Prostate cancer sufferer praises 'game changing' home testing kits
- Credit: DENISE BRADLEY/Archant2021
A Norfolk prostate cancer patient has hailed the development of a new home testing kit, which he feels could reduce the fear in men around the disease.
Researchers at the University of East Anglia and Norfolk and Norwich University Hospital are trialing the Prostate Screening Box which is intended to diagnose aggressive prostate cancer in a non-invasive way, through a kit that can be put through the letter box.
Some 2,000 men across the globe will receive the kit as part of the next phase of the study, with the 64-year-old heralding it as a "game changer".
Rod Dennis, 64, from Aylsham, was diagnosed with prostate cancer in October 2019, undergoing the typical tests for the cancer which include blood tests, multiple physical examinations and MRI scans.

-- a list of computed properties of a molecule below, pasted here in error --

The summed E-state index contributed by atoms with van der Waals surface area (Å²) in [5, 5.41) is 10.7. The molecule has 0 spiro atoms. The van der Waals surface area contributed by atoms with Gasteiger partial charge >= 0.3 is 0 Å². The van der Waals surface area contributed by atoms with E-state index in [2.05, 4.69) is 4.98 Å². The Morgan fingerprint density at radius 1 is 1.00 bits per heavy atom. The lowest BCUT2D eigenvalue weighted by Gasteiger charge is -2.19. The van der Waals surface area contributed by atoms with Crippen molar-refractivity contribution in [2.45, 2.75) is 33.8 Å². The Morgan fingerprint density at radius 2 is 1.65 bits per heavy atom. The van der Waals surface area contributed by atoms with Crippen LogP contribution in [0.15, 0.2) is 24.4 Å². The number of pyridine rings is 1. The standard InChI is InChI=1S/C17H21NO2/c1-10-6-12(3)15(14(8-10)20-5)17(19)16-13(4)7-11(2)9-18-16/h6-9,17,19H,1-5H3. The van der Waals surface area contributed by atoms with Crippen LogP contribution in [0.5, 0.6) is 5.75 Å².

The soon to be first time grandfather said: "I think it's revolutionary. It's going to be a game changer when they can roll it out it will be really effective.
"It would take away the fear many have about this particular disease. With this test, all you have to do is wee in a little bottle.
"A lot of men may notice there are changes to their loo habits and they won't do anything about or think to do it but do not.
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He said he hoped it would be viewed as normal to have such kits land through the letter box as currently men tended to "shy away" from seeking treatment.
Mr Dennis added: "I feel it will make diagnosing much easier and save so many more lives. it's a game changer."
Those who receive the kit provide two urine samples - one first thing in the morning and the second an hour later, which will be analysed in a lab.
The test can look at gene expression in urine samples, which can tell scientists whether a cancer is aggressive or low risk.
Lead researcher Dr Jeremy Clark, from UEA’s Norwich Medical School, said: "The Prostate Screening Box part sounds like quite a small innovation, but it means that in future the monitoring of cancer in men could be so much less stressful for them and reduce the number of expensive trips to the hospital."